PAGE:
Vincent Garcia, Plaintiff-appellant, v. Charles D. Marshall, et al., Defendants-appellees, 59 F.3d 175 (9th Cir. 1995)

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U.S. Court of Appeals for the Ninth Circuit - 59 F.3d 175 (9th Cir. 1995) Submitted June 6, 1995. *Decided June 12, 1995

Before: O'SCANNLAIN, LEAVY, and HAWKINS, Circuit Judges.


Vincent Garcia appeals pro se the district court's dismissal of his 42 U.S.C. § 1983 civil rights action against defendants Marshall, Leary, Lau, Astorga and Lovness alleging that the defendants violated his Eighth Amendment right to be free from cruel and unusual punishment by placing him in a cell with a rival gang member and denying him the use of a knee brace while he was in the Violence Control Unit ("VCU"). We have jurisdiction pursuant to 28 U.S.C. § 1291. We review for abuse of discretion, Denton v. Hernandez, 112 S. Ct. 1728, 1734 (1992), and we affirm.1 

Garcia contends that the district court erred by dismissing his deliberate indifference claim against Leary. This contention lacks merit.

" [A] prison official cannot be held found liable under the Eighth Amendment for denying an inmate humane conditions of confinement unless the official knows of and disregards an excessive risk to inmate health or safety." Farmer v. Brennan, 114 S. Ct. 1970, 1979 (1994); accord Anderson v. County of Kern, 45 F.3d 1310, 1313 (9th Cir. 1995).

Here, Garcia's complaint alleged that Leary "never even took any steps to ask us if we got along, or if we were north or south inmates for that reason I was a victim of her negligence." Because Garcia's complaint failed to allege facts showing that Leary was aware of and disregarded an excessive risk to Garcia, and because the district court provided Garcia with an opportunity to amend, Noll v. Carlson, 809 F.2d 1446, 1448 (9th Cir. 1987), the district court properly dismissed this claim. See Neitzke v. Williams, 490 U.S. 319, 325 (1989); Anderson, 45 F.3d at 1313.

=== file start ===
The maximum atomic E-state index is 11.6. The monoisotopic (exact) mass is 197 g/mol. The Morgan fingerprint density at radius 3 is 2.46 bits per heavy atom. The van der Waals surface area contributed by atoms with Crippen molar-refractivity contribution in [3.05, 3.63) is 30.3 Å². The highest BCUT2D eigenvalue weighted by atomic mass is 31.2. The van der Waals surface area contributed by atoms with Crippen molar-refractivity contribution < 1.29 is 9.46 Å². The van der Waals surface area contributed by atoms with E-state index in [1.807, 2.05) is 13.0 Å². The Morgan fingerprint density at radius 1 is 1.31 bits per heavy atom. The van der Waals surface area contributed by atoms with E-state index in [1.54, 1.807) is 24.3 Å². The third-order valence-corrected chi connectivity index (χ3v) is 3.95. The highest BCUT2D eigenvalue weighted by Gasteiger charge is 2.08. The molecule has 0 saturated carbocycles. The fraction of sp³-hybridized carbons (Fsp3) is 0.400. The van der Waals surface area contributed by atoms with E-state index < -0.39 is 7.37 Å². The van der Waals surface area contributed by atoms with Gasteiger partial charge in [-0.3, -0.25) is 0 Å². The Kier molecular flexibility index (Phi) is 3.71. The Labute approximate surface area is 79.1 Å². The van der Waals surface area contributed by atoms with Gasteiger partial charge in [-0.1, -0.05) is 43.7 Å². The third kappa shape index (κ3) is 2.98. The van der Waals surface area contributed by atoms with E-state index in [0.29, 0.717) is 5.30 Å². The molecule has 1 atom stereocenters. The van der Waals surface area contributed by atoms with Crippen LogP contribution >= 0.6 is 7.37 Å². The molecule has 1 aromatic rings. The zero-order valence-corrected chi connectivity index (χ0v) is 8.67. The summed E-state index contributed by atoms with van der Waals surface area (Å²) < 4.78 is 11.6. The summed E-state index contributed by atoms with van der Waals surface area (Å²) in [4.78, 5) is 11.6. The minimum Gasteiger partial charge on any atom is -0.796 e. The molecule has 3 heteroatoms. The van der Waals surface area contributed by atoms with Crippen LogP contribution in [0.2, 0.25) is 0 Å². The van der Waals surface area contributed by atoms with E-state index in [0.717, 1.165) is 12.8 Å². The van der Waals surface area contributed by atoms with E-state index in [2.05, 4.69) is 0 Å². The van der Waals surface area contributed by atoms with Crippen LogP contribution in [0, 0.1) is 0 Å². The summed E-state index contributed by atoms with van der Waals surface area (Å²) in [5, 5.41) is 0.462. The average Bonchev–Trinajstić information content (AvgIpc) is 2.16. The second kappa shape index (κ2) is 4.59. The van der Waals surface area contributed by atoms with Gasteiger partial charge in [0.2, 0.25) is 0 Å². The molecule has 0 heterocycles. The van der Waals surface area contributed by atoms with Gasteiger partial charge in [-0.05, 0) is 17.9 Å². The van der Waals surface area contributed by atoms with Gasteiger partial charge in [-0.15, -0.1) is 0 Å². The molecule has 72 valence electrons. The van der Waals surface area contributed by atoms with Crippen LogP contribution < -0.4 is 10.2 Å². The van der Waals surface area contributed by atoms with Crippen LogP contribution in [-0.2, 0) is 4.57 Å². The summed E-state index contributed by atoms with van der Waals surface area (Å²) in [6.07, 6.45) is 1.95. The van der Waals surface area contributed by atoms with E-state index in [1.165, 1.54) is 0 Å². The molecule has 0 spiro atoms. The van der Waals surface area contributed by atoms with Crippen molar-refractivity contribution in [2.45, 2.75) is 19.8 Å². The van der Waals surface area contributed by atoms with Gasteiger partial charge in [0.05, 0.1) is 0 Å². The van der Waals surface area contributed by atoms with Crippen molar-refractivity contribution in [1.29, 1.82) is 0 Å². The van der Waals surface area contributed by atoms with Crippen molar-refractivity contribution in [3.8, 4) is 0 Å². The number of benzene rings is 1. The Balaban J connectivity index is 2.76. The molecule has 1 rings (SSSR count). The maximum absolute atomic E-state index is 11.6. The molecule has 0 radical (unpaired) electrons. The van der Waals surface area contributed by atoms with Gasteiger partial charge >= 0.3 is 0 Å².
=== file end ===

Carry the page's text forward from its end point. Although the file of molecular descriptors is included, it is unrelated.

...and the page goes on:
B. Deliberate Indifference to Serious Medical Needs

Garcia contends that the district court erred by dismissing his deliberate indifference claims against Marshall, Astorga, Lau and Lovness. This contention lacks merit.

We agree with the district court that Garcia's deliberate indifference claims against Marshall and Lau were precluded by res judicata because Garcia brought the same claims against Marshall and Lau in Garcia v. Marshall, No. C-90-3074-EFL (N.D. Cal. Nov. 1992), aff'd, unpublished memorandum disposition, No. 93-15042, (9th Cir. Aug. 23, 1993).2  See Robi v. Five Platters, Inc., 838 F.2d 318, 321 (9th Cir. 1988).

Garcia's claims against Astorga and Lovness are barred by collateral estoppel because the issue of whether the denial of his knee brace constituted deliberate indifference to his serious medical needs was actually litigated in Garcia, No. C-90-3074 EFL. See Parklane Hosiery Co. Inc. v. Shore, 439 U.S. 322, 329 (1979) ("defensive use of collateral estoppel precludes a plaintiff from relitigating identical issues by merely 'switching adversaries' "); see also Robi, 838 F.2d at 322.

Accordingly, the district court did not err by dismissing Garcia's claims against these defendants.3 



The panel unanimously finds this case suitable for decision without oral argument. Fed. R. App. P. 34(a); 9th Cir.R. 34-4


This disposition is not appropriate for publication and may not be cited to or by the courts of this circuit except as provided by 9th Cir.R. 36-3


We construe the district court's sua sponte dismissal of claims before service of process as under 28 U.S.C. § 1915(d). See Jackson v. Arizona, 885 F.2d 639, 640 (9th Cir. 1989)


We grant defendants' motion and we take judicial notice of the record in a prior litigation between the same parties. Shuttlesworth v. City of Birmingham, 394 U.S. 147, 157 (1969); United States ex rel. Robinson Rancheria Citizens Council v. Borneo, Inc., 971 F.2d 244, 248 (9th Cir. 1992)


We decline to address Garcia's due process claim because Garcia failed to argue in his opening or reply brief that the district court erred by granting summary judgment for defendants on this claim. See International Union of Bricklayers and Allied Craftsmen Local 20 v. Martin Jaska, Inc., 752 F.2d 1401, 1404 (9th Cir. 1985)